The Differences Between Personal Injury And Workers Compensation Law
For those that have sustained injury, it is important to know the legal rights one may pursue for compensation. Not every injury though leads to a settlement. If the injury does arise out of a personal injury or workers compensation event then it may be possible to bring a case. But understanding the differences between these similar, but very different, areas of law is crucial for Boston accident victims. Here are some of them.
Personal injury law encompasses many areas of law. Each state has slight statutory differences, but for the most part, personal injury law is the same in each state. This area of law applies to negligently caused motor vehicle accidents, slips and falls, dog bites, and all other types of accident cases that produce injury.
These cases seek to obtain financial compensation for all damages that were caused by the accident. Damages may include medical bills, lost wages, loss of earning capacity, scarring and disfigurement, pain and suffering, and punitive damages.
These cases begin with a claim being filed, and if a settlement cannot be reached, then a lawsuit will be filed.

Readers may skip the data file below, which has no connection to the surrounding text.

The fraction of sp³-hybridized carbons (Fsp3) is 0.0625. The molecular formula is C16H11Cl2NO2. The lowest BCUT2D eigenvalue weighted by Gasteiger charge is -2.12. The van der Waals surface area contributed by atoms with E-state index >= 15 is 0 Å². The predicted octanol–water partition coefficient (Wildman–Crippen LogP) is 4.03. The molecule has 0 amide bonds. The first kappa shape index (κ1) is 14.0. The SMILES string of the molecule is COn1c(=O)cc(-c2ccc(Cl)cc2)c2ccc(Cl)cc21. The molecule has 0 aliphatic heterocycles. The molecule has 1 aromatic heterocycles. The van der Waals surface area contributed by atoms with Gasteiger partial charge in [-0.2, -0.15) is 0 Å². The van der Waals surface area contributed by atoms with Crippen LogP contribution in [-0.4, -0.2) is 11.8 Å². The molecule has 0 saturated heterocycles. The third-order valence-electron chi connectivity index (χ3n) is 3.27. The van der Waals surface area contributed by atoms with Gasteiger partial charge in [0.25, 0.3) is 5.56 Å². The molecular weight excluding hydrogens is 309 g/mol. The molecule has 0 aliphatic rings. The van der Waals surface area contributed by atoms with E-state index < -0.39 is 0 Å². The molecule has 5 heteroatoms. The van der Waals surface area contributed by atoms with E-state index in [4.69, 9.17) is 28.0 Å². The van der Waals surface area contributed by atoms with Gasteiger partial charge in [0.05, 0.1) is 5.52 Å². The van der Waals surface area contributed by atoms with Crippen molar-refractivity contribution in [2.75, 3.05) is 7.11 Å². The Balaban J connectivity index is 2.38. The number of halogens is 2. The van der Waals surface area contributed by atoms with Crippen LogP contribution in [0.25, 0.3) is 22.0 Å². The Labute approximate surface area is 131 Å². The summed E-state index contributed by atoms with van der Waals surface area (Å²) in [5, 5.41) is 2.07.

These cases are filed in district court, superior court, or federal court. Generally, the statute of limitations for these Massachusetts personal injury cases is three years from the date of injury.
Boston personal injury lawyers handle these cases on a contingency fee basis. That means they only get paid if the case settles. The typical fee is generally 33.3%.
Massachusetts workers compensation law operates differently. Like with personal injury, these cases result from accidents. However, workers comp cases do not require a showing of negligence. All that needs to be shown is that an injury arose out and in the course and scope of employmen in order for the injury to be compensable.
Unlike with personal injury, the injured party cannot bring a lawsuit. That is because all the injured employee can do is file a claim at the Department of Industrial Accidents in lieu of filing a lawsuit for their injuries.
If the injured worker was injured at work, and a third-party is responsible for negligently causing the accident, then a lawsuit can be filed against that person or company.
There is no pain and suffering a available with workers compensation cases, unlike with personal injury cases. Disputes at the DIA are heard by judges only. There are no juries at this court.
Like with personal injury, these cases are handled on a contingency fee basis. Workers comp legal fees are set by statute. The legal fee on workers comp cases is 15% or 20%, depending on the terms of the settlement.